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Numerical Analysis

Numerical Analysis. 4 Semester Hours.
An introduction to the numerical solution of mathematical problems. Primaryemphasis is upon the development of use of computational algorithms to obtain anaccurate numerical solution as well as methods for establishing error estimatesand bounds for this solution. These algorithms will primarily be implemented onthe computer using the Mathematica system and a programming language such asC/C++, FORTRAN, or Pascal. Some work will also be done by using a scientificgraphing calculator such as the TI-83 or TI-86. Grades will be based onassignments and exams. Prerequisites: MATH 202, MATH 205, COMP 150, andfamiliarity with the scientific graphing calculator. This course is cross-listedas MATH 320. Students may enroll in either COMP 320 or MATH 320, but not both.Mathematical-reasoning intensive.

Thetextbook for this course is NumericalMethods for Engineers, Third Edition, and Raymond P.Canale (McGraw-Hill). Notes and handouts (through hardcopy and file access) will also be used. You will have access to all the files in our COMP 320 course folder(subdirectory) on the Q-Drive during this course. Selected class assignments, sample programs and data, and otherguidelines will be stored in this folder. You will be using several numerical analysis tools during this courseincluding: a (TI) graphing calculator, a high-level language (C++, Fortran, orPascal), and Mathematica (Q:\ClassPrograms\Mathematica 4.bat).

Allthe references below are to the textbook unless otherwise indicated. Since one prerequisite for this course is COMP 150, it is assumed thatyou are familiar with using high-level programming language constructs throughthe topic of 1-D and 2-D arrays. It is also assumed that you are familiar with matrix algebra (MATH 205)as well as differential and integral calculus (MATH 201 and MATH 202). All of these disciplines will be used during this course.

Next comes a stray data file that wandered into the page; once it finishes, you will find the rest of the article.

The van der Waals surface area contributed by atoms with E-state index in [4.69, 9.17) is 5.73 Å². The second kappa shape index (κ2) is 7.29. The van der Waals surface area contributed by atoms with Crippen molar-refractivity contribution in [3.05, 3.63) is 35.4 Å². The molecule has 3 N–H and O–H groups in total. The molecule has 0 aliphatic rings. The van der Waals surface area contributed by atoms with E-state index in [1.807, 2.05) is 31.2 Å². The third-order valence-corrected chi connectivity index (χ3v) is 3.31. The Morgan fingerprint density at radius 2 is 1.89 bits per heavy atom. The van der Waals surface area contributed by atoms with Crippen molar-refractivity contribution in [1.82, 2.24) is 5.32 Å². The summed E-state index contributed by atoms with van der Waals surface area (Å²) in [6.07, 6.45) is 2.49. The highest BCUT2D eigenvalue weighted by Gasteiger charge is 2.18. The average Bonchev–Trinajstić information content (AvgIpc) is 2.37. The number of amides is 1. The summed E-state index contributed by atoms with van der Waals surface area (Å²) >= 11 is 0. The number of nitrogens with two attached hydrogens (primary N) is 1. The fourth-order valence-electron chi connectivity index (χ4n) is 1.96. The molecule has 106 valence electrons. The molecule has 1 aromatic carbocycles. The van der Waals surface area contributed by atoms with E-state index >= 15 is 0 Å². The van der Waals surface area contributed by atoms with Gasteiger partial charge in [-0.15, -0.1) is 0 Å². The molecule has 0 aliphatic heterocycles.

General Syllabus

Part  I:Modeling, Computers, and Error Analysis (Chapters 1-4)
MathematicalModeling and Problem-Solving
     - Analytic vs.Numerical Solutions
     - Computers,Algorithms, and Software
     - Convergence
     -Typesof Errors
Real Number Arithmetic vs. Floating-Point Computer Arithmetic
     - Roundoff Error, Underflow and Overflow
     - Computer Arithmetic and its Sensitivity
TaylorSeries and Truncation Error (Two Forms)
     - ErrorPropagation
     - ProblemCondition and Algorithm Stability
     - Total NumericalError
     - Introduction to Mathematica
Programming Style and Documentation

PartII: Rootsof Nonlinear Equations (Chapters 5-8)
Bracketing Methods: Bisection, False-Position
     - OpenMethods: Fixed-Point Iteration, Secant, Newton-Raphson
     - PolynomialEvaluation and Root-Finding Methods
     - MultipleRoots and Complex Roots
    - ErrorAnalysis


Part III: LinearAlgebraic Systems of Equations (Chapters 9-12)
     - Matrices,Vectors and Linear Equations
     - Vectorand Matrix P-Norms (P=1,2,)
     - DirectSolution Methods: Gaussian Elimination, Pivoting and LU Decomposition
     - Ill-Conditioning
    - System Solution vs. Matrix Inversion
     - IterativeImprovement
     - Complex Linear Systems
     - Indirect(Iterative) Solution Methods: Gauss-Jordan, Gauss-Seidel
     - NonlinearSystems of Equations
     - ErrorAnalysis

Part IV: Optimization(Chapters 13-16)
- UnconstrainedOptimization
     - One-Dimensional Methods: Golden-Section Search,Quadratic Interpolation
     - N-Dimensional Methods: Direct, Gradient
     - Constrained Optimization
     - Linear Programming
     - Nonlinear Programming
     - Error Analysis

Exam 2

Part V: Dataand Function Approximation (Chapters 17-18)
    - Least-Squares Curve Fitting
     - Linear and Multiple Regression (Basis Functions)
     - Interpolation Methods: Lagrange, Newton
     - Spline Fitting
     - Error Analysis

PartVI: NumericalDifferentiation, Integration and ODEs (Chapters 21-23, 25)
- DifferentiationFormulas: Forward, Backward, Central
    -Richardson Extrapolation
     - Newton-Cotes and Gauss Integration Formulas
     - Romberg Integration
     - Differential Equation (IVP) Methods: Euler, Heun,Runge-Kutta
     - Error Analysis